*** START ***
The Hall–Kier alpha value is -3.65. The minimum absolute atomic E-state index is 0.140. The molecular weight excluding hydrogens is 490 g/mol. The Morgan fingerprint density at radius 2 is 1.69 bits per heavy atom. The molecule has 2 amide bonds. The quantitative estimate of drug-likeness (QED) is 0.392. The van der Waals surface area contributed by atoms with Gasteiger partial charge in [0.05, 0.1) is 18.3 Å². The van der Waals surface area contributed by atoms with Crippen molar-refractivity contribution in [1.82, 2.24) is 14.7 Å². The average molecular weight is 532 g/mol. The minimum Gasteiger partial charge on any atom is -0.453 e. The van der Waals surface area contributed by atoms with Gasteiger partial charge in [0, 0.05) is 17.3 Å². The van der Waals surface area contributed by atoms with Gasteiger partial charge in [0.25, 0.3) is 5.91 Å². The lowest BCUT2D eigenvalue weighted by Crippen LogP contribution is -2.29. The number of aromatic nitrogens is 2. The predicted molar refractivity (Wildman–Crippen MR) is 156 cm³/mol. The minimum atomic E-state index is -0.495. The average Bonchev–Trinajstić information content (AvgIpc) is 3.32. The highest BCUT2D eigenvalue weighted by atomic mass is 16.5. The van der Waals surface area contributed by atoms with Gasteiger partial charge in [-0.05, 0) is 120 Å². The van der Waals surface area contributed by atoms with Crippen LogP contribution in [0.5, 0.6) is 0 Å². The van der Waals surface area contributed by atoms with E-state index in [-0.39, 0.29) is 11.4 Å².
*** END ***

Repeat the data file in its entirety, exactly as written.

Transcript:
The Hall–Kier alpha value is -3.65. The minimum absolute atomic E-state index is 0.140. The molecular weight excluding hydrogens is 490 g/mol. The Morgan fingerprint density at radius 2 is 1.69 bits per heavy atom. The molecule has 2 amide bonds. The quantitative estimate of drug-likeness (QED) is 0.392. The van der Waals surface area contributed by atoms with Gasteiger partial charge in [0.05, 0.1) is 18.3 Å². The van der Waals surface area contributed by atoms with Crippen molar-refractivity contribution in [1.82, 2.24) is 14.7 Å². The average molecular weight is 532 g/mol. The minimum Gasteiger partial charge on any atom is -0.453 e. The van der Waals surface area contributed by atoms with Gasteiger partial charge in [0, 0.05) is 17.3 Å². The van der Waals surface area contributed by atoms with Gasteiger partial charge in [0.25, 0.3) is 5.91 Å². The lowest BCUT2D eigenvalue weighted by Crippen LogP contribution is -2.29. The number of aromatic nitrogens is 2. The predicted molar refractivity (Wildman–Crippen MR) is 156 cm³/mol. The minimum atomic E-state index is -0.495. The average Bonchev–Trinajstić information content (AvgIpc) is 3.32. The highest BCUT2D eigenvalue weighted by atomic mass is 16.5. The van der Waals surface area contributed by atoms with Gasteiger partial charge in [-0.05, 0) is 120 Å². The van der Waals surface area contributed by atoms with Crippen LogP contribution in [0.5, 0.6) is 0 Å². The van der Waals surface area contributed by atoms with E-state index in [-0.39, 0.29) is 11.4 Å².